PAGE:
“If you have been brutally broken, but still have the courage to be gentle to others, then you deserve a love deeper than the ocean itself.” -Nikita Gill
I found myself sitting in my office and daydreaming the other day. I sometimes get some time to myself to sit and think, and I usually think about, you guessed it, psychology stuff! But, more importantly, I think about stories, people’s stories, and how they became the individuals they were. Trauma recovery, in particular, is incredibly fascinating to me, because it’s so unlikely, at least in my mind, and I’m often in awe of some people’s will to live and to rise above the actions of their tormentors. I didn’t want this post to be about statistics or about the “mitigating factors” of trauma survivors; I want it to be about them, the people themselves, which isn’t to say that help is insignificant, but that I’m more so impressed with them, the people, the survivors, than any other aspect of their journeys.
The people who’ve impressed me the most, out of those whom I’ve had the privilege of encountering in life, are those who’ve survived horrendous physical abuse, sexual molestation, rape, and emotional abuse, those same individuals who’ve developed a core sense of self, becoming good people despite their overwhelming barriers to goodness; if there were ever any indicators of miracles in life, those individuals are them. Some of them will tell you that they are who they are in spite of their traumas, while others will argue the reverse; and those who believe that their traumas shaped them are the ones who leave me the most perplexed and the most awe-struck. It appears as a paradox that someone can become kind in the face of violence, and become good in face of atrocity and evil; and yet, it happens, more often than we believe. And in my work, I live for their stories, as they give me a sense of hope and mastery seldom achieved in other areas. Their stories shake me and, sometimes, break me, but they always inspire and empower; like my notion of my death, they catalyze my life.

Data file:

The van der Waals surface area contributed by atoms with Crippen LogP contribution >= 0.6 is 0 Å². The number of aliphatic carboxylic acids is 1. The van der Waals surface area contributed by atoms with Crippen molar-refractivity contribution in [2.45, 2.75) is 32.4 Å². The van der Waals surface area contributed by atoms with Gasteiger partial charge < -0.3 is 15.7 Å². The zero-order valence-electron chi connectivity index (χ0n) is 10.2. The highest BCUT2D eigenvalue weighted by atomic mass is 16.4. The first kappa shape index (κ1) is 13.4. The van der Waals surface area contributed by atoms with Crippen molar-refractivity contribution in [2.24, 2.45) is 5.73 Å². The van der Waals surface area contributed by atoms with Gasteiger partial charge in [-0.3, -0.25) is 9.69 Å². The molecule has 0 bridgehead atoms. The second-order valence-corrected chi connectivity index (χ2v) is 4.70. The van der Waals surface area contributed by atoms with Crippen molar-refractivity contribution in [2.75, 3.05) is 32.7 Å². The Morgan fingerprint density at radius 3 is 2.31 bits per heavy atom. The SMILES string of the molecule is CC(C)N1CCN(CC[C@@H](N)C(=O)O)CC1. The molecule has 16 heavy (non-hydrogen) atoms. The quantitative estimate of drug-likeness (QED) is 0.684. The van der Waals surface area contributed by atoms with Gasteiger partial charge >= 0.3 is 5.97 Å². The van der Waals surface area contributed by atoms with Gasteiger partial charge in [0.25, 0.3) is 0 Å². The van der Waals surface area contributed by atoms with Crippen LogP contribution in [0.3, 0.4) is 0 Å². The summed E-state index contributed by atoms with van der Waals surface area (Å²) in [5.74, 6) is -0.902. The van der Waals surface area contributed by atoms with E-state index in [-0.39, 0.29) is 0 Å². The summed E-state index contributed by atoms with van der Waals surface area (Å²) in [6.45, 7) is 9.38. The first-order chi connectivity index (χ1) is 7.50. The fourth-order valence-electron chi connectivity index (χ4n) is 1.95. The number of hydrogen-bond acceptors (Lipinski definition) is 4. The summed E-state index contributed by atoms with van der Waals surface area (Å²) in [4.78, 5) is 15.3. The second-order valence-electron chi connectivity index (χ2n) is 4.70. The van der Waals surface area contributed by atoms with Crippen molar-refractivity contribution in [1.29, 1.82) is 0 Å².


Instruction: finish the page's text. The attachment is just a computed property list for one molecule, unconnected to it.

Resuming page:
Their success is, undoubtedly, made possible with the help of those who care, but their success is also their own. Tupac Shakur once wrote a poem about a rose which grew from a concrete crack on a sidewalk in a ghetto. That rose, a seeming miracle, had virtually no chance of developing, no hope of coming to life; and yet, it did. For this rose was no ordinary rose, as it had an extraordinarily tenacious spirit! And, even with its damaged petals, and its side tilt, it radiated beauty, a beauty which could only be perceived through the lens of struggle and trauma, through the window of heartbreak… and triumph. Some may argue that such a rose would be too damaged to be beautiful, and too broken to thrive, but I can’t envision a more majestic sight.
I’m truly grateful for being afforded the opportunity to continuously listen to stories of roses, stories of people who weren’t meant to live long lives, but who’ve thrived despite, or maybe because of, their toxic environments. They are the roses, and their histories are their concrete. As Tupac once remarked, I “love their will to reach the sun.”
“I was born not to make it but I did, the tribulations of a ghetto kid, still I rise.” -Tupac